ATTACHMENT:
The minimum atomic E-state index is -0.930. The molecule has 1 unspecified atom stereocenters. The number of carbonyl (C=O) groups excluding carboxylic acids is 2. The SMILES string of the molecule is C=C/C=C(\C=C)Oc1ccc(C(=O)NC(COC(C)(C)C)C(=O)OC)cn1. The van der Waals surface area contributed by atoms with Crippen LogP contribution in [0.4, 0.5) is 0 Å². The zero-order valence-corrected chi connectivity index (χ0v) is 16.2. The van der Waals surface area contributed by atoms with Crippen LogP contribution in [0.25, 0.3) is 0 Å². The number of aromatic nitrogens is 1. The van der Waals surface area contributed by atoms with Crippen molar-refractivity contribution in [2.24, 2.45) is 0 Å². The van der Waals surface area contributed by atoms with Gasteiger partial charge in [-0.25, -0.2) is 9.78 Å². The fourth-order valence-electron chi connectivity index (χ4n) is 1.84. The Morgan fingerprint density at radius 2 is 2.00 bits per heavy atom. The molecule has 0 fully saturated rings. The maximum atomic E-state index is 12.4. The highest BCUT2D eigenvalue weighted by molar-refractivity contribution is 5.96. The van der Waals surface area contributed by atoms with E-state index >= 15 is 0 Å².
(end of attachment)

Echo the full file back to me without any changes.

The minimum atomic E-state index is -0.930. The molecule has 1 unspecified atom stereocenters. The number of carbonyl (C=O) groups excluding carboxylic acids is 2. The SMILES string of the molecule is C=C/C=C(\C=C)Oc1ccc(C(=O)NC(COC(C)(C)C)C(=O)OC)cn1. The van der Waals surface area contributed by atoms with Crippen LogP contribution in [0.4, 0.5) is 0 Å². The zero-order valence-corrected chi connectivity index (χ0v) is 16.2. The van der Waals surface area contributed by atoms with Crippen LogP contribution in [0.25, 0.3) is 0 Å². The number of aromatic nitrogens is 1. The van der Waals surface area contributed by atoms with Crippen molar-refractivity contribution in [2.24, 2.45) is 0 Å². The van der Waals surface area contributed by atoms with Gasteiger partial charge in [-0.25, -0.2) is 9.78 Å². The fourth-order valence-electron chi connectivity index (χ4n) is 1.84. The Morgan fingerprint density at radius 2 is 2.00 bits per heavy atom. The molecule has 0 fully saturated rings. The maximum atomic E-state index is 12.4. The highest BCUT2D eigenvalue weighted by molar-refractivity contribution is 5.96. The van der Waals surface area contributed by atoms with E-state index >= 15 is 0 Å².